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Meals on Wheels COVID-19 Strategic Research

Elderly woman receiving food delivery at the doorway.
Surveys and interviews find increased loneliness and other unmet needs during the pandemic
  • Client
    Meals on Wheels
  • Dates

NORC at the University of Chicago conducted the COVID-19 Strategic Research study on behalf of Meals on Wheels America. The study explored how COVID-19 affected older adults, their perceptions of and experiences with Meals on Wheels, anticipated changes in behaviors as the pandemic evolved, and developed recommendations for improving Meals on Wheels services.

To assess these topics and answer the project’s research questions, NORC conducted two data collection activities with adults aged 60 and older:

  • a nationally representative survey with 1,535 respondents
  • 24 in-depth interviews

The survey used AmeriSpeak®, NORC’s probability-based panel designed to be representative of the U.S. household population. NORC drew a nationally representative sample of adults aged 60 and older from the AmeriSpeak Panel, with oversampling subgroups of interest to Meals on Wheels America, such as racial and ethnic minority groups, veterans, and lower-income older adults. For the in-depth interviews, NORC collaborated with four local Meals on Wheels organizations to recruit 15 Meals on Wheels users and identified nine older adults who do not use Meals on Wheels through the survey.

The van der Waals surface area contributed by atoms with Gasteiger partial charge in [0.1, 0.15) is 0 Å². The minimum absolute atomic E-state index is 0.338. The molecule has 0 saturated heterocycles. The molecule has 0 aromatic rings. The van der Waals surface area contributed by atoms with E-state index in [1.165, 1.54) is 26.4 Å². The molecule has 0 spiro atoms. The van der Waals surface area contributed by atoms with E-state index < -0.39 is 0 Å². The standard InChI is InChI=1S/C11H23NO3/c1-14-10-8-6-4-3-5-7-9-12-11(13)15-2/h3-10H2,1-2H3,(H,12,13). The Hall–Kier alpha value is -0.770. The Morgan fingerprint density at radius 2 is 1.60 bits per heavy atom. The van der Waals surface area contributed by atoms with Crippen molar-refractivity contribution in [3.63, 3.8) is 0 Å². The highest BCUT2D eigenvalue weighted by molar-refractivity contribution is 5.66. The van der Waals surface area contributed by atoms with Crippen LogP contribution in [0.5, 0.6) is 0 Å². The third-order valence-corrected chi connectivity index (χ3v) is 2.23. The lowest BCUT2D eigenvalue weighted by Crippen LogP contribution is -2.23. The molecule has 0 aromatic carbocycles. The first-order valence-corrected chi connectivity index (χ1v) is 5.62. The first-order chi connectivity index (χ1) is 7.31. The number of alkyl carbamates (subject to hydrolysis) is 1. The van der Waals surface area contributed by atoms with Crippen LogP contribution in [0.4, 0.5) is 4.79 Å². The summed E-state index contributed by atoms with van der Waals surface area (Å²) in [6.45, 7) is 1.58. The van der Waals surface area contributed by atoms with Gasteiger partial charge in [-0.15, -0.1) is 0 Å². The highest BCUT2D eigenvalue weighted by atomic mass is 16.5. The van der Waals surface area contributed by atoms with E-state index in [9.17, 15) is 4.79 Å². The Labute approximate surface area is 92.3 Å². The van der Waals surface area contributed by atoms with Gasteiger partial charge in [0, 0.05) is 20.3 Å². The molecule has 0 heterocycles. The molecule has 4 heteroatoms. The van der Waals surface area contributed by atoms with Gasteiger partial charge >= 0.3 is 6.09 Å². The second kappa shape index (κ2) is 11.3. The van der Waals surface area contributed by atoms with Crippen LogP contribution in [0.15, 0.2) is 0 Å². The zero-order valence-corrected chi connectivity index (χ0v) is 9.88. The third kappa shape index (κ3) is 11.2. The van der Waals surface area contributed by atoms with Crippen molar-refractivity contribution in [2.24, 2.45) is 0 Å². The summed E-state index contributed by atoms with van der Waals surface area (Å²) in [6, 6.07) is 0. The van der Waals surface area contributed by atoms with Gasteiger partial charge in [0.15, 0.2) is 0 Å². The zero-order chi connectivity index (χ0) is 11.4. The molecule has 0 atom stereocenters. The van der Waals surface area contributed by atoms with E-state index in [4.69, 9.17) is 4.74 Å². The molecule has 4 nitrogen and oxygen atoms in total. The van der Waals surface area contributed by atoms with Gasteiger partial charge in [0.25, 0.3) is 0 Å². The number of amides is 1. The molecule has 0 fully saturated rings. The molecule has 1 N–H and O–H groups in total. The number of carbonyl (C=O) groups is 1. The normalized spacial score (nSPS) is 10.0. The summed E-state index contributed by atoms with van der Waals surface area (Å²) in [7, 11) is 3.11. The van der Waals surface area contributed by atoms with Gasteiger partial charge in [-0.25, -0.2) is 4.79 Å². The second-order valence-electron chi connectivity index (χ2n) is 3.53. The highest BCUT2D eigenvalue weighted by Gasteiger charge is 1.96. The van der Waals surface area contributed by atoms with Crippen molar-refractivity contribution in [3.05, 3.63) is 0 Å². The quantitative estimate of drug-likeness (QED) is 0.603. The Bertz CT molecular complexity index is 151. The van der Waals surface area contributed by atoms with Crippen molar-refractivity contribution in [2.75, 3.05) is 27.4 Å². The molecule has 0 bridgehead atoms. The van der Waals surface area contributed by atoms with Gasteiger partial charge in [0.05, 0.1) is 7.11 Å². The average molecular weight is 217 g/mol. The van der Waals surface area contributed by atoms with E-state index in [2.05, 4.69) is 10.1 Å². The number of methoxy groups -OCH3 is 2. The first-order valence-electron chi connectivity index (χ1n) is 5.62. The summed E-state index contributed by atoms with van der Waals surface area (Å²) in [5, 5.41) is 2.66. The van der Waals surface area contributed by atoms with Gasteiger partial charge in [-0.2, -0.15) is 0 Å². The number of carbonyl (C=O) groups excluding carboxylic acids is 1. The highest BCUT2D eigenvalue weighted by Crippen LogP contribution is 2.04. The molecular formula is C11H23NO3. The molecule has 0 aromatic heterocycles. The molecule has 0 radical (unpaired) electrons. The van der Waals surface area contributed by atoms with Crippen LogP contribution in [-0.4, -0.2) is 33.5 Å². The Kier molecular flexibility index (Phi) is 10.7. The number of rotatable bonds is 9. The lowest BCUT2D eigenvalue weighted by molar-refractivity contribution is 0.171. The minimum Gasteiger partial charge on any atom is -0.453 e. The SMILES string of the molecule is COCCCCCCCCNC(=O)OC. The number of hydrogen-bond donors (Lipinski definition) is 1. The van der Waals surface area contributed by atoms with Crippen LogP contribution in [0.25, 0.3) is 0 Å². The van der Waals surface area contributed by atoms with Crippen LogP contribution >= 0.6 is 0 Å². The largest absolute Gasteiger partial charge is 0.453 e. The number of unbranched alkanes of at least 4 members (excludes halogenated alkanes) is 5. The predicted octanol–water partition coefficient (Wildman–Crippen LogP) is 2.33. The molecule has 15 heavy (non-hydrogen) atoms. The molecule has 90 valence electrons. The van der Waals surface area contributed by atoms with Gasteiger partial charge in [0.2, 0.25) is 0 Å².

Our study found that the COVID-19 pandemic affected many aspects of older adults’ lives and well-being. In particular, the pandemic negatively affected older adults' social lives and dramatically increased their feelings of loneliness. Impacts differed based on respondent characteristics. Among this population, food insecurity levels were similar to before the pandemic. Most older adults surveyed reported at least one unmet need during the pandemic, but the types of unmet needs varied overall and by respondent characteristics. Many respondents reported receiving help from their informal networks (i.e., a family member, friend, relative, or neighbor). 

Respondents had broad general awareness and positive perceptions of Meals on Wheels. Our findings suggest a need to expand service offerings, conduct ongoing assessments to identify evolving needs and preferences, improve partnerships with other older adult-serving organizations, enhance assistance for informal support networks, and enhance support for local Meals on Wheels programs.

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